Astounding: 35,000 Bees Found in a Brooklyn Bedroom Ceiling
By Dan Nosowitz
A beekeeper in Brooklyn, New York made an astounding discovery last week: A report of some bees in a bedroom was just the tip of a 35,000-bee iceberg.
After seeing a few bees in her bedroom, East Flatbush resident Cherisse Mulzac called in a local bee expert, Mickey Hegedus (also known as "Mickey the Beekeeper"), a man known for his chemical-free, cruelty-free extraction of bees. But even Hegedus wasn't prepared for what he found above the bedroom ceiling.
Turns out the Mulzac family was playing host to an enormous, 35,000-strong beehive, right above their bedroom. The bees, Hegedus told the New York Post, might have snuck in through some loose bricks on the building's exterior and quietly built their hive for years, completely unbeknownst to the humans downstairs.
Even more interesting, Hegedus collected and gave a whopping 70 pounds of honey to the Mulzac family, saying it's "probably better than the stuff you can get in the store." In a side-note, Hegedus mentioned that the honey from urban bees is often cleaner than the honey collected from bees in more rural areas, which we found intriguing. Could it be true?
Beekeeping has been legally permitted in New York City since 2010, and there are now hundreds of urban beehives all around the five boroughs. And interestingly, despite terrifying downturns in the overall bee population, urban beehives have been thriving. "Counterintuitive as it may seem, data from the greater Boston area show that bees actually do better in the city," writes Noah Wilson-Rich of Tufts University.
Nobody is exactly sure why urban bees have higher survival rates, but there are theories. In a time when monocropping and eradicate-all-weeds mentalities have taken over farming, there's actually not all that much variety in food sources for honey bees in the countryside. And those single sources—corn, wheat, soy—are heavily dosed with pesticides, many of which have been linked to bee colony collapse.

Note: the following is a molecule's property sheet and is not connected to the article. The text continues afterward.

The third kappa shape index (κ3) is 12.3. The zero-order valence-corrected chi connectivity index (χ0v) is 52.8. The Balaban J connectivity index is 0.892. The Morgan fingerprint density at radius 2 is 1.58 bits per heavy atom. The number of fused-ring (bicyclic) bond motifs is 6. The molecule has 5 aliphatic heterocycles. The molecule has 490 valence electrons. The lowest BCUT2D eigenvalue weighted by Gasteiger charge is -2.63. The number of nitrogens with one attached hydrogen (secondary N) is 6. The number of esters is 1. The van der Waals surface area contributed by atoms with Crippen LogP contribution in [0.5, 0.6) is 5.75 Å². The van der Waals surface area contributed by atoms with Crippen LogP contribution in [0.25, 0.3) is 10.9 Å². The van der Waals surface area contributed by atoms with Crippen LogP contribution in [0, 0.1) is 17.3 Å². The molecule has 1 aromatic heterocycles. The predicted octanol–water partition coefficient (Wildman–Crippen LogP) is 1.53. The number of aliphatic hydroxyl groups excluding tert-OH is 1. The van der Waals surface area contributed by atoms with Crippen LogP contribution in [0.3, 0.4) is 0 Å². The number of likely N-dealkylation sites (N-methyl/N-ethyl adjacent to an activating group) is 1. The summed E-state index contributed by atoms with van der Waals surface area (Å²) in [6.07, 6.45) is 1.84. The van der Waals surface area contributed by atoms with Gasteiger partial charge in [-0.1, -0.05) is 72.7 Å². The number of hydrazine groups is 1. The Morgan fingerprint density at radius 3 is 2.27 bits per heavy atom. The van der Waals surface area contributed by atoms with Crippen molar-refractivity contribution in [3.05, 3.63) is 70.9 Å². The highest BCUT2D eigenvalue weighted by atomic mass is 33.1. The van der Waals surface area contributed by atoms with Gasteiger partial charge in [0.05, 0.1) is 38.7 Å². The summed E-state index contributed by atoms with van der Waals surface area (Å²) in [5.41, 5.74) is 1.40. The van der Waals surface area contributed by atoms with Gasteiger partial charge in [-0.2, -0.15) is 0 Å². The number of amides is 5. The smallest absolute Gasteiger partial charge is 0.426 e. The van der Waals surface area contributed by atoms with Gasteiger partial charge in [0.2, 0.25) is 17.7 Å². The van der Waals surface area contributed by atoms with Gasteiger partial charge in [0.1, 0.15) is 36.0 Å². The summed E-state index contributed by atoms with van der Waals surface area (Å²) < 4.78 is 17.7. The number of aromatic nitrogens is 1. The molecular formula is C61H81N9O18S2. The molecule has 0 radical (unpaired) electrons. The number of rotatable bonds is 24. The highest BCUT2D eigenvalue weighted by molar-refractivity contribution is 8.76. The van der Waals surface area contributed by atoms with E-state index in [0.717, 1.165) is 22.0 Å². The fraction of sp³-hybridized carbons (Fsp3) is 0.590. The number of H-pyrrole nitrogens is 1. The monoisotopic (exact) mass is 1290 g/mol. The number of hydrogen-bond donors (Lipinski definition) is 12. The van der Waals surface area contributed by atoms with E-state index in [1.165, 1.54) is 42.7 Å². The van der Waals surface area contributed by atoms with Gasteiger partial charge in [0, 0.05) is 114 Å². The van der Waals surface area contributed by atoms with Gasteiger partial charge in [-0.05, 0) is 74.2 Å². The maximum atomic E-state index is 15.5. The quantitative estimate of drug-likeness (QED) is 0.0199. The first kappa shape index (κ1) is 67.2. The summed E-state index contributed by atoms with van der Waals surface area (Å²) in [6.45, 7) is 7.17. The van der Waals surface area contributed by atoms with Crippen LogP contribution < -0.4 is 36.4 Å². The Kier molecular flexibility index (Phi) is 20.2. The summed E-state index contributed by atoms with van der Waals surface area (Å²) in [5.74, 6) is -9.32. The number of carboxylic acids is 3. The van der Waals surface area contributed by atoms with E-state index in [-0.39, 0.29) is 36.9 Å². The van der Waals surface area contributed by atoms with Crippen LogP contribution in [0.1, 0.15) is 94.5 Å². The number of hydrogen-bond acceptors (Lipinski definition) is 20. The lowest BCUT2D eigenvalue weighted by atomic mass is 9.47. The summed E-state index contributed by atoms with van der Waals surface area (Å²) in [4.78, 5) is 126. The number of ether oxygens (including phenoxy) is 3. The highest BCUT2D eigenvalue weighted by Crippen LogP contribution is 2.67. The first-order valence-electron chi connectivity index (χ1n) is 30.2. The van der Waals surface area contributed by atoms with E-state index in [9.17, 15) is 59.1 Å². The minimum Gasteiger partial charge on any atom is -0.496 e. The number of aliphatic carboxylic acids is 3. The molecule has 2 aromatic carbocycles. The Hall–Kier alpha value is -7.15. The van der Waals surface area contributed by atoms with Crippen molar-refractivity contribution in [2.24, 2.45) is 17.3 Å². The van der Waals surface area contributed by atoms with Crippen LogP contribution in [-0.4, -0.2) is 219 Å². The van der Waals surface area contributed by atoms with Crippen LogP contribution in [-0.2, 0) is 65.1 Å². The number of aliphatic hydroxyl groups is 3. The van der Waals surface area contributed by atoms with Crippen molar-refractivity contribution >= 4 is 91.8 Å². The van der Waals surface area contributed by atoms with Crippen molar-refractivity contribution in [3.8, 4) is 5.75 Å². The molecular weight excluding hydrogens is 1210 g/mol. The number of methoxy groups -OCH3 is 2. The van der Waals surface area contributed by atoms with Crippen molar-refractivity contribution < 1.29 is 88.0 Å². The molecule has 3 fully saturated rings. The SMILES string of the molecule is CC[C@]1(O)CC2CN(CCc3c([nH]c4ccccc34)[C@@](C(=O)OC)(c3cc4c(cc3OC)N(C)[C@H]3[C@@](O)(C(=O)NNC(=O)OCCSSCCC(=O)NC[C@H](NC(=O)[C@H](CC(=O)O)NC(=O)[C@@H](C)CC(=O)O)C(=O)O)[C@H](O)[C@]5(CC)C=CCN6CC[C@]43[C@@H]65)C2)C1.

Urban areas are not nearly as heavily policed—at least, not in terms of their plant life. Hardy local weeds spring up in every available corner. Backyards and parks have no reason to be sprayed with pesticides and so largely aren't. That's all great news for bees.
Research indicates that urban bees not only produce more honey than rural bees, but that the honey these city bees produce is actually cleaner, with fewer pesticide traces. And what could be more local than honey brewed a few feet over your head?
Reposted with permission from our media associate Modern Farmer.
England's Somerset county can now boast its first beaver dam in more than 400 years.
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By Alex McInturff, Christine Wilkinson and Wenjing Xu
What is the most common form of human infrastructure in the world? It may well be the fence. Recent estimates suggest that the total length of all fencing around the globe is 10 times greater than the total length of roads. If our planet's fences were stretched end to end, they would likely bridge the distance from Earth to the Sun multiple times.
Early advertisement for barbed wire fencing, 1880-1889. The advent of barbed wire dramatically changed ranching and land use in the American West by ending the open range system. Kansas Historical Society / CC BY-ND
The authors assembled a conservative data set of potential fence lines across the U.S. West. They calculated the nearest distance to any given fence to be less than 31 miles (50 kilometers), with a mean of about 2 miles (3.1 kilometers). McInturff et al,. 2020 / CC BY-ND
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